Gender bending chemicals in plastics ‘raises risk of prostate cancer’ *
By Fiona Macrae
A gender-bending chemical found in babies’ bottles may raise their odds of prostate cancer in later life, scientists have warned.
In experiments, newborn rats fed bisphenol A, a building-block of many commonly-used plastics, were more likely to develop pre-cancerous cells as they aged.
With chemical levels similar to those commonly found in the human body, the researchers said their findings are directly relevant to babies’ health.
Their warning comes just a week after the European food watchdog said that the amounts of the chemical we are exposed to in day-to-day life are too low to do any harm.
The Food Standards Agency also said that bisphenol A does not carry a risk but the latest study raises fresh concerns about the compound which is also found in CD cases, tin can linings, sunglasses, plastic knives and forks, mobile phones and dental sealants.
The American researchers showed that giving newborn rats the chemical raised their odds of developing cellular damage that can lead to prostate cancer in later life. Both mouth drops and injections were equally damaging.
University of Illinois researcher Gail Prins said: ‘There was no difference in the number of lesions, whether the bisphenol A was given by injection or orally, the prostate pathology was the same.
This is important, because it many previous studies which have focused on jabs have been criticised for not being true to life and their results downplayed.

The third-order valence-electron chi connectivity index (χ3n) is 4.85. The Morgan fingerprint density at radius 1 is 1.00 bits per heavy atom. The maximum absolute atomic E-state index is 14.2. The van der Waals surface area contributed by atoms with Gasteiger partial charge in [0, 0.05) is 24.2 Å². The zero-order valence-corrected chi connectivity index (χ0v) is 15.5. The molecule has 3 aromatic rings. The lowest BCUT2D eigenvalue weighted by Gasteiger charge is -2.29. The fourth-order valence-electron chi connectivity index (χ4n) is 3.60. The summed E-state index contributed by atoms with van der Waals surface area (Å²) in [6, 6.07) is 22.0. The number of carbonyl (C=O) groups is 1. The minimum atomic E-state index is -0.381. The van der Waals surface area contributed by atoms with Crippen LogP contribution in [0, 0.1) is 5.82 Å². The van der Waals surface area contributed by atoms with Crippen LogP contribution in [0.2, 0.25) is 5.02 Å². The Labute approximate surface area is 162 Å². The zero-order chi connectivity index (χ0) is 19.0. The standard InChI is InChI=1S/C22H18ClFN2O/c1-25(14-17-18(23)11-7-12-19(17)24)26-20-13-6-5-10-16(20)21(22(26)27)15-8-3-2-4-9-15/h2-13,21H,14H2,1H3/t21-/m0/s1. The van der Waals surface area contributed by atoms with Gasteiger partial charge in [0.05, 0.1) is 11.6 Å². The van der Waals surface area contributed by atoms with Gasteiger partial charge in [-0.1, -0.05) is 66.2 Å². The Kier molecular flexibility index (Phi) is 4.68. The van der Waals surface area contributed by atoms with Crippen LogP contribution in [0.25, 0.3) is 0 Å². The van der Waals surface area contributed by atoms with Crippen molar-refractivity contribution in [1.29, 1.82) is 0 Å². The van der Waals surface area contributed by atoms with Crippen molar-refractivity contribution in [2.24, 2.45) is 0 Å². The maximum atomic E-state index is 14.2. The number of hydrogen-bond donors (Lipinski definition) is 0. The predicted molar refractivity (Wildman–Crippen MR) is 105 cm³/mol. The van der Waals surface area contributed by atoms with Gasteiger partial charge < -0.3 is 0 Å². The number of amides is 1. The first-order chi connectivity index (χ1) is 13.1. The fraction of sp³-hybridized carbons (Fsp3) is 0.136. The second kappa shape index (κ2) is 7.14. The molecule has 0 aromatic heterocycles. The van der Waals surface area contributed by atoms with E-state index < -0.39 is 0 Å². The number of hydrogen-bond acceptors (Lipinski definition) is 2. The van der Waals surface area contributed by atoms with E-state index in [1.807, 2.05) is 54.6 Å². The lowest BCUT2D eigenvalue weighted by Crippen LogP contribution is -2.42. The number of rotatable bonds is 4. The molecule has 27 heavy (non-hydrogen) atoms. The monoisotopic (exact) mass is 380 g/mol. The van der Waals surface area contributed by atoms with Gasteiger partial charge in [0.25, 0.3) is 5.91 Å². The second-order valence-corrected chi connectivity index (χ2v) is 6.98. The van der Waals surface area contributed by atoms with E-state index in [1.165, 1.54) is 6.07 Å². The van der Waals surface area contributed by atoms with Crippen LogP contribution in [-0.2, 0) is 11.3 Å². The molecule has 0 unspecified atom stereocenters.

The latest research suggests that the damage seen in such experiments also occurs when we access it through food and drink.
Bisphenol A has previously been linked to fertility problems, breast cancer, prostate cancer and heart attacks.
Writing in the journal Reproductive Toxicology, Dr Prins said: ‘These findings on prostate health are directly relevant to humans at current bisphenol A exposure levels.
‘These findings support the proposal that exposures to bisphenol a during foetal and neonatal life may increase the risk of carcinogenic events during adult life and in the human population.’
Elizabeth Salter Green, of the Chemicals, Health And Environment Monitoring Trust, said: ‘Responsible governments need to find alternatives to bisphenol A as so many consumer products are made using this chemical and we are all constantly exposed.’
Campaigners say that those concerned about the chemical should use bisphenol A-free baby bottles, cut down on their use of canned foods and opt for glass, porcelain or stainless steel containers where possible.
They should also avoid heating foods, including baby meals, in polycarbonate plastic food containers - often marked with a ‘7′ on the bottom - as the chemical can leak out of the plastic at high temperature.
Prostate cancer is most common cancer among men and the second highest killer, after lung cancer. Some 35,000 Britons a year are diagnosed with it - and 10,000 die.